For although a man may have many revelations, and have power to do many mighty works, yet if he boasts in his own strength, and sets at naught the counsels of God, and follows after the dictates of his own will and carnal desires, he must fall and incur the vengeance of a just God upon him. (D&C 3:4)
I think this is so important because it shows us that having revelation and great power is no defense when someone starts to boast.  Anyone, no matter how great, who boasts in their strength and wisdom will then disregard the counsels of God and they will eventually fall and incur the vengeance of God.  The vengeance of God is merited because of sin committed when setting aside God’s counsels and following one’s own will and carnal desires.

There’s a great case study in the Book of Mormon of a particular person who made the mistake of boasting--Corianton.  Alma describes what happened:
For thou didst not give so much heed unto my words as did thy brother, among the people of the Zoramites. Now this is what I have against thee; thou didst go on unto boasting in thy strength and thy wisdom.
And this is not all, my son. Thou didst do that which was grievous unto me; for thou didst forsake the ministry, and did go over into the land of Siron among the borders of the Lamanites, after the harlot Isabel.  (Alma 39: 2-3)
After learning those principles from D&C 3:4, it is perfectly obvious that Corianton followed that negative pattern.  Because Corianton boasted in his strength and wisdom, he ignored counsel from Alma his father, set the counsels (and commandments) of God at naught, followed his own carnal desires for the harlot Isabel, and promptly fell to temptation.

See? Textbook case. And if any of us make the mistake of boasting, we will similarly get into trouble. 

I’ve boasted in my journal to keep from boasting out loud, but evidently it is just as proud. I’ve boasted sometimes in bearing testimony of what I’ve learned and then found that later I am weak again and fall into disobedience. It didn’t feel like boasting at the time, but the effect afterwards is the same as boasting, so it must have been that.

Unfortunately, it is only too true that boasting comes too easily to all of us.
Yea, how quick to be lifted up in pride; yea, how quick to boast, and do all manner of that which is iniquity; and how slow are they to remember the Lord their God, and to give ear unto his counsels, yea, how slow to walk in wisdom’s paths! (Helaman 12:5, emphasis added)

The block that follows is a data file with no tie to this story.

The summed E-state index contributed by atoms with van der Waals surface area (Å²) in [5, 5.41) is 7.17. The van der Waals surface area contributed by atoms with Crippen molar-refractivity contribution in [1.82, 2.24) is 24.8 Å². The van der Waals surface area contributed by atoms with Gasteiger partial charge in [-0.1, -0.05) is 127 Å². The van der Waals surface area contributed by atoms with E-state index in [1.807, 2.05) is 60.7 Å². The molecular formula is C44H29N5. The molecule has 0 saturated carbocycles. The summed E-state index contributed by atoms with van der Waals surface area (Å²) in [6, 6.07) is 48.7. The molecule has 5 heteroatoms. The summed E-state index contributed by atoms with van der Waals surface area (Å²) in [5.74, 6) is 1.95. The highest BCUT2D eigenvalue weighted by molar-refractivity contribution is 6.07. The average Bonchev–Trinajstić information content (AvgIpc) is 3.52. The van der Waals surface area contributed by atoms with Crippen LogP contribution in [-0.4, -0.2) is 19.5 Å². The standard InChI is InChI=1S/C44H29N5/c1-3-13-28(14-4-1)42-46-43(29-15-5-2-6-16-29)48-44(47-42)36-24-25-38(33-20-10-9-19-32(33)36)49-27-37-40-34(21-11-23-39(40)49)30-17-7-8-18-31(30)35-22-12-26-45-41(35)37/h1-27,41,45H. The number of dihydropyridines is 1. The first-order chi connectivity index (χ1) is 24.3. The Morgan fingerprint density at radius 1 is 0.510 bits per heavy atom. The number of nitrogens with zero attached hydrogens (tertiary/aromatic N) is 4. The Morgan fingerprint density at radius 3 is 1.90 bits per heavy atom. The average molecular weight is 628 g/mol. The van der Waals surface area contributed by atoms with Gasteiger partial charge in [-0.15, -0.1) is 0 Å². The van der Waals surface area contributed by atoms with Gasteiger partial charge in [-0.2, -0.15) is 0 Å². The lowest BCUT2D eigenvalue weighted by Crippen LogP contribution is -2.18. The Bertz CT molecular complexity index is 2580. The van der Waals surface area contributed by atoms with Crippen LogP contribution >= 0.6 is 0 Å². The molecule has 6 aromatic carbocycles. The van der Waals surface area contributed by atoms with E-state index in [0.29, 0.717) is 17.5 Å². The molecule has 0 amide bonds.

This is a great reminder. Simply because we are human and mortal and don’t know everything, we have this ridiculous tendency to turn quickly to boasting and iniquity, but we’re slow to remember the Lord.
Even so the tongue is a little member, and boasteth great things. Behold, how great a matter a little fire kindleth! (James 3:5)
The tongue says, “I will go to a party,” but by itself it can’t go anywhere without the legs.  Likewise we boast things we are not even able to do without lots of help that we don’t even realize. 

Boasting also eventually leads to hurting others.
But it came to pass in the twenty and ninth year there began to be some disputings among the people; and some were lifted up unto pride and boastings because of their exceedingly great riches, yea, even unto great persecutions; (3 Ne. 6:10, emphasis added)
Note that pride and boasting in riches led directly to persecuting others greatly.  When we think we’re all that because of our success, we frequently look with scorn on others and eventually tell them more and more forcefully how pathetic they are.  Because if they would just get a grip and do what we do, they would not be such losers!  Right?  Right!

Hmm. I noticed myself wanting to do that in a particular respect a few days ago.  Not good…
Ye do not remember the Lord your God in the things with which he hath blessed you, but ye do always remember your riches, not to thank the Lord your God for them; yea, your hearts are not drawn out unto the Lord, but they do swell with great pride, unto boasting, and unto great swelling, envyings, strifes, malice, persecutions, and murders, and all manner of iniquities. (Hel. 13:22 emphasis added) 
The Nephites’ boasting of their riches without gratitude to God led to worse sins.  And now we know why because of D&C 3:4.  After boasting, they disregarded the counsel of God and followed their carnal desires, so they fell to temptation.
Wednesday, September 30, 2015 0 comments

The Sin of Boasting

When reading about the Zoramites, I happened to notice that one of their problems was that they “lifted up their hearts unto great boasting in their pride.” (Alma 31:25, emphasis added) 

My attention was caught by this and I felt like I needed to gain greater perspective and insight about what boasting is and why it is bad. I knew it was related to pride, but in what way I didn’t know. 

So I did research.  And what follows was very interesting to me because I got to find it and synthesize it and put it together, and discover things I needed to work on.  But I’m sharing it because I hope someone else might get a little benefit from it too.